After nine years as LA’s top cop, Los Angeles Police Chief Charlie Beck has announced he’ll retire later this year. Beck will leave a 10,000 officer force with a simple motto that’s emblazoned on every patrol car: “To Protect and to Serve.”
But for decades, many Los Angeles residents believed the LAPD didn’t do either for them, said Joe Domanick, an expert on criminal justice who’s studied and written about the department for the past thirty years.
“The LAPD has been a hard-charging army of occupation in the African-American community, in the Latino community, and in communities without political clout and without much money,” Domanick said.
That culture of enforcement started at the top with one man, William Parker, who was police chief from 1950 to 1966. Parker shaped the modern LAPD.
Parker’s defenders say that he took over a police force that was corrupt, and professionalized it by raising recruitment and training standards. As Los Angeles grew, Parker also emphasized making the officers more mobile through an increased reliance on patrol cars instead of cops walking the beat.
However, Parker has been criticized for championing a confront and command style of policing, where officers expected the public to comply with all of their demands. The LAPD under Parker also cultivated a image of brutality in black and Latino neighborhoods of the city.
That LAPD style of policing became a staple of American pop culture through film and television, especially one show in particular, “Dragnet” which aired in the 1950s and 60s. In every episode, the Los Angeles Police Department was depicted as an incorruptible force that was always right.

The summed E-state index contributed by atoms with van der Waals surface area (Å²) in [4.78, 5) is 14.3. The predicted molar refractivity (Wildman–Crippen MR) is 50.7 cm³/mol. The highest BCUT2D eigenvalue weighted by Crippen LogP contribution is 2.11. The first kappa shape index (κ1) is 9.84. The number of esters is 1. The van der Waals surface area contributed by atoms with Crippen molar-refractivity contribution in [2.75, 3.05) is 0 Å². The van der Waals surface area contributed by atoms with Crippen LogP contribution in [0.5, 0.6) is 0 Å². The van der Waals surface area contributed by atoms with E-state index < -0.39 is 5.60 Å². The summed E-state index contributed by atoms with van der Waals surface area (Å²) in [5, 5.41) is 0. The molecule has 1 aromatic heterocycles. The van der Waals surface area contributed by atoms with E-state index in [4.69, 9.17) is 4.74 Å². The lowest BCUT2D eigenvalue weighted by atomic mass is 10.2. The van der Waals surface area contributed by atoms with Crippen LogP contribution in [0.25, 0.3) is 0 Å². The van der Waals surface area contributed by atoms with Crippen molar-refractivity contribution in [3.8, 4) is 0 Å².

But many experts believe the LAPD’s iron-fisted policing methods led to some of the city’s worst tragedies, like the Watts Riots of 1965 and more than 25 years later, the beating of black motorist Rodney King, which sparked the LA Riots of 1992. More than 50 people were killed int he violence and chaos that engulfed the city.
At that time Daryl Gates was LA’s chief of police, who had been a protege of Bill Parker, and cultivated a reputation for “us versus them” toughness. Gates brushed aside those who criticized his department for police brutality.
According to Joe Domanick, Gates was woefully unprepared to lead a police department in an increasingly diverse and complex city.
“Daryl Gates’ mind was still in 1952, and it never got out in 1952,” said Domanick. “And that was the big problem. He only knew one way, the big stick, attacking critics for anything, and refusing to compromise about anything.”
After the unrest, it was clear that the LAPD had to change. In 2002, William Bratton became chief and set out to improve the culture.
A former police commissioner in Boston and New York, Bratton believed the LAPD could be both tough and caring. He aimed to build bridges to the inner-city neighborhoods while also using modern data analysis to precisely target where cops needed to be to stamp out crime.
“And I will continue to fight that battle to put resources where they are needed most,” Bratton told a graduating class of police cadets in 2008. “That’s what we do. That’s what cops do. That’s how we get crime down.”
In 2009, Bratton left the LAPD to return to the East Coast, and Charlie Beck became chief. Beck continued many of Bratton’s policies, including the emphasis on close ties between the department and the community.
However, the LAPD still faces challenges, including officer-involved shootings, and how best to adopt new technologies, like body cameras and drones.
As the search continues for the LAPD’s next leader, Joe Domanick said the person selected will have to constantly take the pulse of a changing city and society.
“What we need is the best possible person,” said Domanick. “A person who’s in 2018 and is not in 1998.”
The Police Commission, the LAPD’s civilian oversight board, aims to have the next chief in place by June 27, the day Charlie Beck retires. Mayor Eric Garcetti will make the final decision among candidates presented to him.